So it is.  That it is so with God as with us is beyond words remarkable, that out of this grand love affair with our kind, the God of All would empty God’s very self in order to become sufficiently small to be not just a human being, but a human baby. . .it is an act of self-sacrifice beyond my reckoning . . . this pilgrim journey Jesus took from deity to humanity and back again.

And lest we forget, in his very humanity rests the best exemplar of divinity . . . the giving over of self that all may have life and have it abundantly . . . and so it is in every house in every moment on every street . . . there stands . . . lays . . . walks . . . loves . . . lives . . . and dies . . . Jesus . . .

In the arms of a mother loving or indifferent . . . in the fields of the farmer industrious or lazy . . . in the schoolyard bully or bullied . . . in the hospital and the gymnasium . . . at the tables of peace and upon the fields of battle . . . in the dying of a child and the living of a man . . . all wrapped up into one, like the world-weary inspired salute of a child to fellow children gone off to a war not of their own making they can scarce understand . . . carrying with them the whispered memory of a mother’s lullaby . . . and there, at the crest of the sun, to die.

In the longing for Eden in this fallen garden of an earth . . . there remains an echo of a song once heard . . . almost forgotten . . . ours for the claiming . . . even when enemies stand across the barbed wire of their differences . . . even when children are sent to war . . . for even when we no longer know the words . . . the melody of a distant song calling our hearts to home remains.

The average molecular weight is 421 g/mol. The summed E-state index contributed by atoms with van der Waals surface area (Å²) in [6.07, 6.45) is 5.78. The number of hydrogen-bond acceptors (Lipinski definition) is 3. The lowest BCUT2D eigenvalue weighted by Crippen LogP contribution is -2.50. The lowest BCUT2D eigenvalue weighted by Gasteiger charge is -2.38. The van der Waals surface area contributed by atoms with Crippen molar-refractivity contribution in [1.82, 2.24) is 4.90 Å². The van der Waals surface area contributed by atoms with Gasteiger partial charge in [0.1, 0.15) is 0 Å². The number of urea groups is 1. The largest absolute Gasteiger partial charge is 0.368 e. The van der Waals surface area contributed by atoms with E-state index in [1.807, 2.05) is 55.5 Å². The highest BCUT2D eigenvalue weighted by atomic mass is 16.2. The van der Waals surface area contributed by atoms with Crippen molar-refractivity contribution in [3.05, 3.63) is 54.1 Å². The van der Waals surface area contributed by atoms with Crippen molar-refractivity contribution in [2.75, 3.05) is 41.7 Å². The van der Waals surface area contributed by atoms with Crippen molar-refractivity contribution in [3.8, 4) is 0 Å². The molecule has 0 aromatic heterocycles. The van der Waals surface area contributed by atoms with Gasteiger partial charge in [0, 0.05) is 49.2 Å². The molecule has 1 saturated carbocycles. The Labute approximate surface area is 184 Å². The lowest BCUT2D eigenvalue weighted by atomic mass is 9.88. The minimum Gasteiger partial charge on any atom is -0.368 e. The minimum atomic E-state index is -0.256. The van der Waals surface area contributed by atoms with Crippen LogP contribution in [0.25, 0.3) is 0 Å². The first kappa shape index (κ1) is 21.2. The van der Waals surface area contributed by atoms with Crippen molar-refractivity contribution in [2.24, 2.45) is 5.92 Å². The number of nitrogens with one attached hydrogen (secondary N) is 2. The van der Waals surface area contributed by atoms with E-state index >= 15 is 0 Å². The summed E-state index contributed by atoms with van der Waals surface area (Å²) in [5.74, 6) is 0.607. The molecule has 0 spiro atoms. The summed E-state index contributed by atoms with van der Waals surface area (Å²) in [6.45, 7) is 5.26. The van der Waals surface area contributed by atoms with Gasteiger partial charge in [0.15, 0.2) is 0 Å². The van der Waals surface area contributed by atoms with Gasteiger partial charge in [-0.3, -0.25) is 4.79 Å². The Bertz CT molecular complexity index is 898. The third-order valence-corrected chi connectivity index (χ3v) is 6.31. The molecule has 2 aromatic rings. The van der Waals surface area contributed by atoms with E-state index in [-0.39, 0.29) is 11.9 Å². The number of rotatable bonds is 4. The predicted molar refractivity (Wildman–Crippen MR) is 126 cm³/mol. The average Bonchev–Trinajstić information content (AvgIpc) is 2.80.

Oh yes, John . . . he is most definitely the one.

*English translation of the verses sung in the clip above of the lullaby Suo Geer

Sleep child on my bosom
Cozy and warm is this;
Mother's arms are tight around you,
Mother's love is under my breast;
Nothing may affect your napping,
No man will cross you;
Sleep quietly, dear child,
Sleep sweetly on your mother's breast.

Do not fear, nothing but a leaf
Knocks, knocks on the door;
Do not fear, a small lonely wave
Murmurs, murmurs on the seashore;
Sleep child, there's nothing here
Nothing to give you a fright;
Smile quietly in my bosom,

On the angels white yonder.

No comments:

Post a Comment